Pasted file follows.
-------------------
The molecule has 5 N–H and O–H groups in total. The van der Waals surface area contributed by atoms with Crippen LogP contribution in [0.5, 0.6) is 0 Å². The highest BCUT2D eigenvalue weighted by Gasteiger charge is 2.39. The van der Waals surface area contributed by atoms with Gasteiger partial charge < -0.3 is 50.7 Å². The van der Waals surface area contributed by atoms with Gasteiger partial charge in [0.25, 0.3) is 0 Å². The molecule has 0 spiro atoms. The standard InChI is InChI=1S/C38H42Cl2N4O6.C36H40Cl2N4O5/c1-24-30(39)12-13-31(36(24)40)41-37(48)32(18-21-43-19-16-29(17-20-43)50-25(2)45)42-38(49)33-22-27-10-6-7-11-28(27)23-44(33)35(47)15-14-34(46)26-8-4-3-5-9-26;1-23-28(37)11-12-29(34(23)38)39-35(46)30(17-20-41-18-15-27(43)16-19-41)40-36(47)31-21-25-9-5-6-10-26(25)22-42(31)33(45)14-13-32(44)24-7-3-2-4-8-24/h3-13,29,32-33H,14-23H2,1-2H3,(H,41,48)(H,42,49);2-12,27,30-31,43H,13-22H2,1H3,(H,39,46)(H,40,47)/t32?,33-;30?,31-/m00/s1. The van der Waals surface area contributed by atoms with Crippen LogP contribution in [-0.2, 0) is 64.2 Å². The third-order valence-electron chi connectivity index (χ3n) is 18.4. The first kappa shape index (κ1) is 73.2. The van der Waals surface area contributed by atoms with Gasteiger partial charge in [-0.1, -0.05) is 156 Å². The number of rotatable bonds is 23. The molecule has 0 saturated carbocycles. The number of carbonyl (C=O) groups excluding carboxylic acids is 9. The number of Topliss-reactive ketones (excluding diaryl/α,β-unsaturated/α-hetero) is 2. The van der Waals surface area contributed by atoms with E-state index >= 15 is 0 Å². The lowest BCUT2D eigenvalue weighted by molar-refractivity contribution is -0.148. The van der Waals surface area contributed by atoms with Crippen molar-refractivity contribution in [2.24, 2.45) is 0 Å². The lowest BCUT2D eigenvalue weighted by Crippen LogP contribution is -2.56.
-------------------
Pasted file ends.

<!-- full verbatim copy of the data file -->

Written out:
The molecule has 5 N–H and O–H groups in total. The van der Waals surface area contributed by atoms with Crippen LogP contribution in [0.5, 0.6) is 0 Å². The highest BCUT2D eigenvalue weighted by Gasteiger charge is 2.39. The van der Waals surface area contributed by atoms with Gasteiger partial charge < -0.3 is 50.7 Å². The van der Waals surface area contributed by atoms with Gasteiger partial charge in [0.25, 0.3) is 0 Å². The molecule has 0 spiro atoms. The standard InChI is InChI=1S/C38H42Cl2N4O6.C36H40Cl2N4O5/c1-24-30(39)12-13-31(36(24)40)41-37(48)32(18-21-43-19-16-29(17-20-43)50-25(2)45)42-38(49)33-22-27-10-6-7-11-28(27)23-44(33)35(47)15-14-34(46)26-8-4-3-5-9-26;1-23-28(37)11-12-29(34(23)38)39-35(46)30(17-20-41-18-15-27(43)16-19-41)40-36(47)31-21-25-9-5-6-10-26(25)22-42(31)33(45)14-13-32(44)24-7-3-2-4-8-24/h3-13,29,32-33H,14-23H2,1-2H3,(H,41,48)(H,42,49);2-12,27,30-31,43H,13-22H2,1H3,(H,39,46)(H,40,47)/t32?,33-;30?,31-/m00/s1. The van der Waals surface area contributed by atoms with Crippen LogP contribution in [-0.2, 0) is 64.2 Å². The third-order valence-electron chi connectivity index (χ3n) is 18.4. The first kappa shape index (κ1) is 73.2. The van der Waals surface area contributed by atoms with Gasteiger partial charge in [-0.1, -0.05) is 156 Å². The number of rotatable bonds is 23. The molecule has 0 saturated carbocycles. The number of carbonyl (C=O) groups excluding carboxylic acids is 9. The number of Topliss-reactive ketones (excluding diaryl/α,β-unsaturated/α-hetero) is 2. The van der Waals surface area contributed by atoms with E-state index >= 15 is 0 Å². The lowest BCUT2D eigenvalue weighted by molar-refractivity contribution is -0.148. The van der Waals surface area contributed by atoms with Crippen molar-refractivity contribution in [2.24, 2.45) is 0 Å². The lowest BCUT2D eigenvalue weighted by Crippen LogP contribution is -2.56.